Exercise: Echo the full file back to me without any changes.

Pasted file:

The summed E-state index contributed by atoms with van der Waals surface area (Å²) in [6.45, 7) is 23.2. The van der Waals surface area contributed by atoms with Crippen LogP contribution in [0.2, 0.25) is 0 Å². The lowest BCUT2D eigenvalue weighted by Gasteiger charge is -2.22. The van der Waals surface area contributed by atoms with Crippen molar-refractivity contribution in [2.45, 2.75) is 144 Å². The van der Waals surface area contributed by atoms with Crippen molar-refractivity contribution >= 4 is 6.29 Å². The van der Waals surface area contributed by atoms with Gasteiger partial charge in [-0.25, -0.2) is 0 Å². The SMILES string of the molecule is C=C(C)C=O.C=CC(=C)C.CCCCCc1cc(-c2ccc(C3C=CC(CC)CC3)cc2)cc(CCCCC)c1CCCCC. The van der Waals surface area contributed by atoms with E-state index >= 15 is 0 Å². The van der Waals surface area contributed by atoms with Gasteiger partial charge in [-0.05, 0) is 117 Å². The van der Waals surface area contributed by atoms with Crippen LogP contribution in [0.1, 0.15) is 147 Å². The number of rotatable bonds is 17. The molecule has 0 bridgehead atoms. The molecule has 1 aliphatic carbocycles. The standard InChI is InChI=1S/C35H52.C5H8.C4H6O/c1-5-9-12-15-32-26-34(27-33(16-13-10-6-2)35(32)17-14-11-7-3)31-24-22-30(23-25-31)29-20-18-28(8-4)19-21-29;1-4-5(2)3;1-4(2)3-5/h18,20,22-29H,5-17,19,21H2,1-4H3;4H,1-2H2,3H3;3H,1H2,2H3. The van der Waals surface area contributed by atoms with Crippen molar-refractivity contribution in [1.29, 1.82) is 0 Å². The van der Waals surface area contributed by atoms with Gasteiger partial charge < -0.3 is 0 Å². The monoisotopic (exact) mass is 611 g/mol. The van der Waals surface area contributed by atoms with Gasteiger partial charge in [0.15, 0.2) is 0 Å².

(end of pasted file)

The summed E-state index contributed by atoms with van der Waals surface area (Å²) in [6.45, 7) is 23.2. The van der Waals surface area contributed by atoms with Crippen LogP contribution in [0.2, 0.25) is 0 Å². The lowest BCUT2D eigenvalue weighted by Gasteiger charge is -2.22. The van der Waals surface area contributed by atoms with Crippen molar-refractivity contribution in [2.45, 2.75) is 144 Å². The van der Waals surface area contributed by atoms with Crippen molar-refractivity contribution >= 4 is 6.29 Å². The van der Waals surface area contributed by atoms with Gasteiger partial charge in [-0.25, -0.2) is 0 Å². The SMILES string of the molecule is C=C(C)C=O.C=CC(=C)C.CCCCCc1cc(-c2ccc(C3C=CC(CC)CC3)cc2)cc(CCCCC)c1CCCCC. The van der Waals surface area contributed by atoms with E-state index >= 15 is 0 Å². The van der Waals surface area contributed by atoms with Gasteiger partial charge in [-0.05, 0) is 117 Å². The van der Waals surface area contributed by atoms with Crippen LogP contribution in [0.1, 0.15) is 147 Å². The number of rotatable bonds is 17. The molecule has 0 bridgehead atoms. The molecule has 1 aliphatic carbocycles. The standard InChI is InChI=1S/C35H52.C5H8.C4H6O/c1-5-9-12-15-32-26-34(27-33(16-13-10-6-2)35(32)17-14-11-7-3)31-24-22-30(23-25-31)29-20-18-28(8-4)19-21-29;1-4-5(2)3;1-4(2)3-5/h18,20,22-29H,5-17,19,21H2,1-4H3;4H,1-2H2,3H3;3H,1H2,2H3. The van der Waals surface area contributed by atoms with Crippen molar-refractivity contribution in [1.29, 1.82) is 0 Å². The van der Waals surface area contributed by atoms with Gasteiger partial charge < -0.3 is 0 Å². The monoisotopic (exact) mass is 611 g/mol. The van der Waals surface area contributed by atoms with Gasteiger partial charge in [0.15, 0.2) is 0 Å².